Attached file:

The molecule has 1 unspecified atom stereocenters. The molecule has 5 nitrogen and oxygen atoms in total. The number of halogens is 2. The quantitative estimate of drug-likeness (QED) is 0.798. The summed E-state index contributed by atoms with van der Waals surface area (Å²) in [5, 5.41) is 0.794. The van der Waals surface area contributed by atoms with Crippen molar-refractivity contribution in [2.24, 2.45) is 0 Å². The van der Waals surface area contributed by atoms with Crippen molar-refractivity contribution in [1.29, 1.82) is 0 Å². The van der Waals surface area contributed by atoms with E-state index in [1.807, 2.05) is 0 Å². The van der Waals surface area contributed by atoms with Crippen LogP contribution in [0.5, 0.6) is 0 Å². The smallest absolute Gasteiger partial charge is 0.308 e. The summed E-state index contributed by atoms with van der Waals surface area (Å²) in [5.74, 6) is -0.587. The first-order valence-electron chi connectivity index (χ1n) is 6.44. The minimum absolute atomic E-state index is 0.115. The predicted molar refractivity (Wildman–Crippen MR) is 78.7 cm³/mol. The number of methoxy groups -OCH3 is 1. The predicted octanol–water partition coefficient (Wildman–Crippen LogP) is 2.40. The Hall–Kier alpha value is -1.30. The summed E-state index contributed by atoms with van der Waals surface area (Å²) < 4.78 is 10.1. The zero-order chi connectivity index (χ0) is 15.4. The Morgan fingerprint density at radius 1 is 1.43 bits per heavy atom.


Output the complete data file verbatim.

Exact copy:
The molecule has 1 unspecified atom stereocenters. The molecule has 5 nitrogen and oxygen atoms in total. The number of halogens is 2. The quantitative estimate of drug-likeness (QED) is 0.798. The summed E-state index contributed by atoms with van der Waals surface area (Å²) in [5, 5.41) is 0.794. The van der Waals surface area contributed by atoms with Crippen molar-refractivity contribution in [2.24, 2.45) is 0 Å². The van der Waals surface area contributed by atoms with Crippen molar-refractivity contribution in [1.29, 1.82) is 0 Å². The van der Waals surface area contributed by atoms with E-state index in [1.807, 2.05) is 0 Å². The van der Waals surface area contributed by atoms with Crippen LogP contribution in [0.5, 0.6) is 0 Å². The smallest absolute Gasteiger partial charge is 0.308 e. The summed E-state index contributed by atoms with van der Waals surface area (Å²) in [5.74, 6) is -0.587. The first-order valence-electron chi connectivity index (χ1n) is 6.44. The minimum absolute atomic E-state index is 0.115. The predicted molar refractivity (Wildman–Crippen MR) is 78.7 cm³/mol. The number of methoxy groups -OCH3 is 1. The predicted octanol–water partition coefficient (Wildman–Crippen LogP) is 2.40. The Hall–Kier alpha value is -1.30. The summed E-state index contributed by atoms with van der Waals surface area (Å²) < 4.78 is 10.1. The zero-order chi connectivity index (χ0) is 15.4. The Morgan fingerprint density at radius 1 is 1.43 bits per heavy atom.